Building it Better – Baur applies technology to cost savings


Thanks to the internet, today’s consumer has a huge advantage when it comes to making a purchase. One or two clicks allows several options to appear on the screen. The identical product may offer several different prices, and perhaps free shipping, bonus points, or other consumer enticements to keep the consumer coming back to the successful website. This is a great way for the consumer to save money, but it does not necessarily apply when purchasing business goods, industrial products, or construction equipment. The key questions the industrial buyer must ask are:

  • What does the price represent?
  • What is the long term cost of the investment?
  • Are there any hidden costs that may undermine the initial purchase price?
  • Are there any features on assets that may enhance or improve the initial purchase price?

With this challenge in mind, Bauer Maschinen of Schrobenhausen, Germany has always needed to justify its position of being one of the most expensive drill rig manufacturers on the market. Yes, bigger, better, stronger, more efficient designs have helped Bauer establish itself as an industry leader in high-quality, high-priced drilling equipment. However, if they expect to compete in a market where consumers have become accustomed to one click lowest price, they must incorporate design features into their machines with tangible assets and measurable cost justification.

Not only was this challenge presented to the Bauer sales team, but the design team was challenged as well. No more status quo. Give us something measurable with high production capability and lower cost of operation. Hence the development of these features are now incorporated into a growing cross section of the Bauer Premium Line Drill Rigs.

Let’s take a look at Bauer’s engine and hydraulic system technology. Now referred to as Energy-Efficiency-Package or EEP.  This energy efficient design will result in fuel savings up to a 30 per cent fuel reduction. Multiple measures to increase energy efficiency are combined in the EEP and coordinated with each other in such a way that a significant increase is achieved in efficiency and therefore, productivity. Extensive before and after comparisons prove that up to 30 per cent fuel savings is achieved in the winch operation of rotary drill rigs and up to 20 per cent savings is achieved in usual practice while drilling.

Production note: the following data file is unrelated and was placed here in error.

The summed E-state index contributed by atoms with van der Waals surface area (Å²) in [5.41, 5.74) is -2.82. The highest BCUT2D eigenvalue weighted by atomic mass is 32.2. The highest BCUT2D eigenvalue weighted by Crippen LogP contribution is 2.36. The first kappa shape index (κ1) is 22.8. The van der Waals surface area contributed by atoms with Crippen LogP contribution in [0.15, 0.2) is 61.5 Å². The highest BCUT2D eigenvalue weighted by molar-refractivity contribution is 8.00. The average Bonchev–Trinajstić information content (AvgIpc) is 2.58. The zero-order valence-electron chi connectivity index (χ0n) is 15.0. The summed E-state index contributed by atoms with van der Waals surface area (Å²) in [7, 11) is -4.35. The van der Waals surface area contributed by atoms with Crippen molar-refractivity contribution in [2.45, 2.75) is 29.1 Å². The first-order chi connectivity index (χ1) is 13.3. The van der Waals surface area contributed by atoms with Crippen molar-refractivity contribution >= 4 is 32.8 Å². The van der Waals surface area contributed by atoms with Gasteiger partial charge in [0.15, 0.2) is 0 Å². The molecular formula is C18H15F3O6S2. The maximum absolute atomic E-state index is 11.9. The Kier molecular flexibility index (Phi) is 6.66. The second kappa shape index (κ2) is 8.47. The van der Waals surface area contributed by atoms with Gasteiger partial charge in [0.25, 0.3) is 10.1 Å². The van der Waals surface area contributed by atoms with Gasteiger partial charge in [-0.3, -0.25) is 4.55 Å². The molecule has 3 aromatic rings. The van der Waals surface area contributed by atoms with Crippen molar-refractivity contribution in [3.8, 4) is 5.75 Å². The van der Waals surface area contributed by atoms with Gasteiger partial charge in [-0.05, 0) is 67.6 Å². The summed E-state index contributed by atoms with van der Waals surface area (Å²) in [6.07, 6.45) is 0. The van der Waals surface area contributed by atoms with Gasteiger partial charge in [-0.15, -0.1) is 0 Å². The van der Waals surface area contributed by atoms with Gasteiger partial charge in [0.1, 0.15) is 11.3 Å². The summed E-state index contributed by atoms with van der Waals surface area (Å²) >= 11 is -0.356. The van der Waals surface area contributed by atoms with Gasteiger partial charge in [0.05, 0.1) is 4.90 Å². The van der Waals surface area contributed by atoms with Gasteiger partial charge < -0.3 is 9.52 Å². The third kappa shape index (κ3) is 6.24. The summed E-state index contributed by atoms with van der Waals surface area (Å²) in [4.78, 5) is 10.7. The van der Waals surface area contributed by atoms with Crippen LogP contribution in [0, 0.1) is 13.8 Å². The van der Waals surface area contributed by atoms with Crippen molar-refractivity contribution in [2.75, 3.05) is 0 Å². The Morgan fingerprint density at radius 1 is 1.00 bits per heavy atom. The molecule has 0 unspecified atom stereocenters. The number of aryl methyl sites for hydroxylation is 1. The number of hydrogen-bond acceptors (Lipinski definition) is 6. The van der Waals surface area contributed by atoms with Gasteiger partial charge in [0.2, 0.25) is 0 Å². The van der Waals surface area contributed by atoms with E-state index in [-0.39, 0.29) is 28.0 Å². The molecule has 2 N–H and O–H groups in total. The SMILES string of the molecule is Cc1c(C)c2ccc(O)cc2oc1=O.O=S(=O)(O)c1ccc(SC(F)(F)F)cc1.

In addition, the implemented measures also lead to significant noise reduction during operation because the diesel engine and fan are appropriately regulated.

Energy optimization

The drive system of the main winch of the rotary drilling rig, with its significant share in energy consumption, especially during Kelly Drilling, was fundamentally re-engineered. The new system now makes it possible to recover the energy released during the lowering of the tool. Thus, the fuel consumption can be significantly reduced, especially when drilling deep bore holes. Further benefits are increased efficiently during lifting, higher speeds, and independent parallel operation of several functions (e.g. main winch, feed, swivels, and rotary drive). Energy consumption by all ancillary devices, such as fan drives and pressure supply units, was optimized. The already low values of pressure loss in the hydraulic hoses and valves of the Bauer machines were further reduced. A special hydraulic fluid with a favourable viscosity over a wide temperature range further increases the efficiency.

So with diesel fuel cost averaging $2.50 per gallon, the typical drill rig in production over the course of one year could generate fuel costs upwards of $45,000 per year.  That cost compared to a feasible 20 per cent fuel savings could result in an annual $9,000 cost saving. This could conceivably result in more than $100,000 over the life of the machine.

Singly layer winch

One of the more significant design features of the Bauer Premium Line Drill Rig is the “V” Kinematic design which is utilized in the higher torque product line. This feature allows the mast to be laid forward for removal and transport. The robust design allows for the rotary drive to operate at full torque over the full length of the mast. By reducing the pivot points of the conventional “lay back” mast design from five pivot points to three pivot points, the vertical drilling tolerances are significantly improved without sacrificing or limiting the maximum torque capabilities on the mast.